A Cool Theological Moment in the Homeric Hymn to Hermes

There is a moment in the Homeric Hymn to Hermes that I didn’t notice before, but once I did, it filled me with excitement, so I want to share it as an example of something theological in the hopes that the inspired words of the poets excite your minds, too.

[Hermes] chose a stout branch of laurel and trimmed
it with a knife <and spun it in a hollowed-out piece
of ivy wood,> holding it in his hand, and the hot
heat blew upward: it was Hermes who first discovered
fire-sticks and fire!
Then he took many dried logs
and piled all of them — a huge number! — in a pit
he had dug, and the flame showed far around, radiating
the blast of the furious fire. And while the might of glorious
Hephaistos kept the fire burning, he dragged two
of the crumpled-horn cattle […]

Homeric Hymn to Hermes, trans. Powell, 2021

First off, the bit of the quotation in angled brackets is a conjectural reconstruction from missing words in the text. Even without that, though, the choice of wood (laurel) is interesting. Hermes has decided to steal Apollon’s cattle as part of his plot to be counted among the twelve Olympians, and it is laurel wood that is first used for Hermes’ discovery of fire-sticks and fire. This seems significant considering Apollon’s position among the Young Gods, and it points explicitly to Hermes acting as a catalyst for the Far-Shooter’s presence. Secondly, as fire is symbolically connected to the idea of reversion (especially in the Chaldean Oracles), it reminds me of the fact that the symbols of the Gods are used technically by theurgists and devotees to come into a good state of reception during ritual.

The bit in brackets is also interesting because ivy is sacred to Dionysos. Consciously or not, Powell decided to use the union of ivy and laurel — of something sacred to the liberator and something else sacred to the unifier — as the catalyst for this divine flame. This is reminiscent of the role that Apollon plays in bringing the parts of Dionysos’ body back together into unity and burying them. While it is conjectural, it is still a cool choice.

The third interesting thing is the mention of Hephaistos and fire. Hephaistos is the Demiurge of Bodies. Theologically, trees are symbols of the appetitive soul and the part of the embodied self that seeks to consume (at least in Plato and the commentators); I defer to scientists who say that there is a lot more going on with plants, but to casual observers or those without scientific equipment, we don’t really know what the secret life of trees is like, and with life that is very unlike us, we can only really see its appetitive aspects. The use of wood here as a vehicle for Hephaistos’ fire seems like an embodiment reference to me.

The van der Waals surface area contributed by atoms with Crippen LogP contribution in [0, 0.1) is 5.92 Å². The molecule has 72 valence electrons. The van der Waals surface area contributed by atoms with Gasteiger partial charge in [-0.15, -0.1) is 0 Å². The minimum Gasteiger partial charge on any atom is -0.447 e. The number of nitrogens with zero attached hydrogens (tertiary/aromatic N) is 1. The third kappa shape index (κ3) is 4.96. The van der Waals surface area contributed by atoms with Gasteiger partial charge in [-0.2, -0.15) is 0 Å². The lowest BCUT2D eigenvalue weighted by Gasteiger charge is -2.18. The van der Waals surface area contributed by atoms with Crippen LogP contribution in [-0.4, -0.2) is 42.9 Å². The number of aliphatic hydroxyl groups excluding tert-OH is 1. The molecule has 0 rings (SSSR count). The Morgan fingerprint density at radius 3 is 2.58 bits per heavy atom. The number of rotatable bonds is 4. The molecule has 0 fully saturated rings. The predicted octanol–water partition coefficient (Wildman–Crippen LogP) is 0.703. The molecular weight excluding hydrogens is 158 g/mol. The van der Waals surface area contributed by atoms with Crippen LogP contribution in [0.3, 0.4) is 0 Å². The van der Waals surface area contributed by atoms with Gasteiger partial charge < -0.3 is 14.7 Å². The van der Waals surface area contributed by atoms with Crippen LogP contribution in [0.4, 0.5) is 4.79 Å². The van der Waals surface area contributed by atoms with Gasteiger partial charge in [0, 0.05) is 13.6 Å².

If you want to see what I thought of Powell’s book in general, I have a review on Goodreads. Otherwise, I hope this very brief thought dump about these verses of the Homeric Hymn to Hermes was interesting!


5 thoughts on “A Cool Theological Moment in the Homeric Hymn to Hermes

  1. Okay, this is awesome, thanks for sharing!

    On the choice of ivy for the fireboard…

    From my (quite limited!) experience in making fire by friction in this way, it’s essential to have two different kinds of wood: a harder wood for the spindle, and a softer wood for the fireboard where the coal will be produced.

    In the first edition of Athanassakis’ translation of the Homeric Hymns, the translator does not choose to fill the lacuna at all. But, in his endnotes on these verses, he points the reader to Theophrastus’ History of Plants 5.9.6. There, Theophrastus tells us that the best choice for the fireboard is ivy, and the second best choice a “wild vine” known as “the traveler’s joy.” His recommendation for the spindle is, as here in the hymn, the wood of the bay. So that’s presumably why your translator supplemented as he did.

    It’s interesting to note that in either case, ivy or vine, we get the same Dionysian connection.

    And there’s still more in the Theophrastus passage that’s worthy of meditation. He tells that the two woods should be different “according to (their) nature” (kata phusin): the wood of the fireboard should be passive (pathetikon), while the wood of the spindle should be active (poiētikon).

    Liked by 2 people

    1. Thank you so much for this historical context. I had been wondering why ivy was the fill-in choice and the Theophrastus makes it much more exciting!

      Liked by 1 person

  2. Karl Kerenyi once noted that the Hermaic is where the Apollonian and the Dionysian meet. Considering how Hermes is often in the middle between His two brothers functionally and how He mirrors both, I would say the use of both laurel and ivy is an acknowledgement of this middle position Hermes has between Apollo and Dionysos

    Liked by 2 people

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